However, since we cannot easily detect when the SPA receives an http response, we make the SPA communicate this to our test script by creating and updating special “Quality Assurance” html attributes.

This makes testing with selenium much easier and maintainable.

I also created a page object factory to easily change implementations of the page object. It uses the same principles of a “contract test” that I mentioned in my blog post “Contract Tests: or, How I Learned to Stop Worrying and Love the Liskov Substitution Principle”.  

Let’s suppose that we implemented our application using (a) Backbone.js, and (b) React.js.

In order to test a Backbone implementation, we could use the following code

In order to test a React implementation, we could use the following code

This is what running the cucumber application looks like when I test a React implementation:

screengrab

You can see the complete test suite here

Building Our Components

Suppose that you had the following directory structure for a JAVA application

  • src/
    • use_case001/
      • command/
        • File001.java
        • File002.java
        • File003.java
      • delegate/
        • File001.java
        • File002.java
      • model/
        • File001.java
        • File002.java
    • use_case002/
      • File001.java
      • File002.java
    • use_case003/
      • File001.java
      • File002.java
      • File003.java
    • controller/
      • Controller001.java
      • Controller002.java
    • view/
      • View001.jsp
      • View002.jsp
    • model/
      • Model001.java
      • Model002.java

This is an example of a “monolithic” or “big ball of mud” application architecture.

Architects typically have nothing but contempt for this architecture due to its well known rigidity, fragility, immobility, and viscosity.

These are well known application level architectural properties:

  • rigidity measures how easy an architecture can respond to change.
  • fragility measure how likely something will break when making a change
  • mobility measures how easy an architecture can support moving code
  • viscosity measure how easy an architecture supports maintaining the original design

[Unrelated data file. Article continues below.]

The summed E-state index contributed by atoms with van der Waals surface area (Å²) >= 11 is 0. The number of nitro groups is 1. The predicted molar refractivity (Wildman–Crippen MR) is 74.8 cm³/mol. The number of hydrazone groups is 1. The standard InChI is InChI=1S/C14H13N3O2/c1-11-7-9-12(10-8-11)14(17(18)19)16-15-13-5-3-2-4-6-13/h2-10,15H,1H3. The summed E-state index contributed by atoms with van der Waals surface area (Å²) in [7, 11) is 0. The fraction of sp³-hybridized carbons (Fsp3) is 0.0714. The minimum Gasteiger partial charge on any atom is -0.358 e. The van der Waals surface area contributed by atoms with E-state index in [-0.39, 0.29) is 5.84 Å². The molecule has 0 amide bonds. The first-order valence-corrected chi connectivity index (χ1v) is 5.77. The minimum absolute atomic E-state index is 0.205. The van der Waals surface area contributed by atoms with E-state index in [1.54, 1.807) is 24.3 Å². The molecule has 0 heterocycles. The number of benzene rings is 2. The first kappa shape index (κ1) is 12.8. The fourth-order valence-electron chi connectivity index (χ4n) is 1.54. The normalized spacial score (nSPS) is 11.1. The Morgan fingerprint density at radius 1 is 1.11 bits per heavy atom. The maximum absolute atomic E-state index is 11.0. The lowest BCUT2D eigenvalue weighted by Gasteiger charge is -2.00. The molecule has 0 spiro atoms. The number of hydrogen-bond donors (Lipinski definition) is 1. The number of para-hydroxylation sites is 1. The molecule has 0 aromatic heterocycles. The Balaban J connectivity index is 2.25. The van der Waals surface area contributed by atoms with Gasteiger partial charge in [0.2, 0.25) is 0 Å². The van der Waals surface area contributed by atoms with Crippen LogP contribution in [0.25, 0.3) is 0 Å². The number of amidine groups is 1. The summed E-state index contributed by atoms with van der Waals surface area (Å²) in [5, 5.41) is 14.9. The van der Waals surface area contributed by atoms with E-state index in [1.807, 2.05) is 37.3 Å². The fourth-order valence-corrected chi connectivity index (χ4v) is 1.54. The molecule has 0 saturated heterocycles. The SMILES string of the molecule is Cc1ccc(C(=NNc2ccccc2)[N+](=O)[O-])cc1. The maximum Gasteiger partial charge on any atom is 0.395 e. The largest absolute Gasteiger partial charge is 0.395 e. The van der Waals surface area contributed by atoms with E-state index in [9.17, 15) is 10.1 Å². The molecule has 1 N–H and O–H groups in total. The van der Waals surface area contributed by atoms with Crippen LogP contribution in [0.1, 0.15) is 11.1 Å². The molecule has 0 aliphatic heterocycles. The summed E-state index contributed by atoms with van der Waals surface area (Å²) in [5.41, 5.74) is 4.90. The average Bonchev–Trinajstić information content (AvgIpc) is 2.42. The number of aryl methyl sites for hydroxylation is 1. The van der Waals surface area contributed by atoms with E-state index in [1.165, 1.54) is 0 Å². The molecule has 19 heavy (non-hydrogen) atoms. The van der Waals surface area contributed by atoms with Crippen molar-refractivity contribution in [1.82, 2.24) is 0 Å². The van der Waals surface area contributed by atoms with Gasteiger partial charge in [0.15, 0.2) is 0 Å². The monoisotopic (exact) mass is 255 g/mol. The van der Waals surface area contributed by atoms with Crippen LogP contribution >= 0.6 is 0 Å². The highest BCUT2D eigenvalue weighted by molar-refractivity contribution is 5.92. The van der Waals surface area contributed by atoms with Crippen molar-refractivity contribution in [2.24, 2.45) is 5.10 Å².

When faced with a monolithic architecture, most architects I know would refactor the monolith into something that looks like this.

  • src/
    • controller/
      • Controller001.java
      • Controller002.java
    • view/
      • View001.jsp
      • View002.jsp
    • model/
      • Model001.java
      • Model002.java
  • lib/
    • use_case001.jar
    • use_case002.jar
    • use_case003.jar

Each .jar file is a self contained components that is independently testable, releasable, and versioned.

You might think that simply moving code from a directory to a .jar file does not significantly improve the design. However, when applied properly, it has a huge influence on reducing rigidity, fragility, viscosity, and increasing mobility.

We will use this approach, but in this case we will use npm modules as components: a npm module is equivalent to a JAVA .jar file; so, all the same rules apply.

I will use the discipline of Responsibility Driven Design to guide the cohesion strategy for our components. Responsibility Driven Design makes component “responsibility” the most important organizing principle for code.

I claim (but will not prove) that organizing our components by “responsibility” will force our components to obey (a) the Reuse-Release Equivalency Principle, (b) the Common Closure Principle, and (c) the Common Reuse Principle.

From the scenarios in the user story, I can identify the following responsibilities:

  • Bar Chart Visualization
  • User Interface Interaction
  • Data Retrieval
  • QA HTML Attribute Generation

Therefore, I will respectively create the four following packages:

  • analytics-chart
  • analytics-facade
  • analytics-service
  • qa-locator-utility

Create the “Analytics Chart” Component

The actual details of how I created the component are not important; so, I will not talk about it.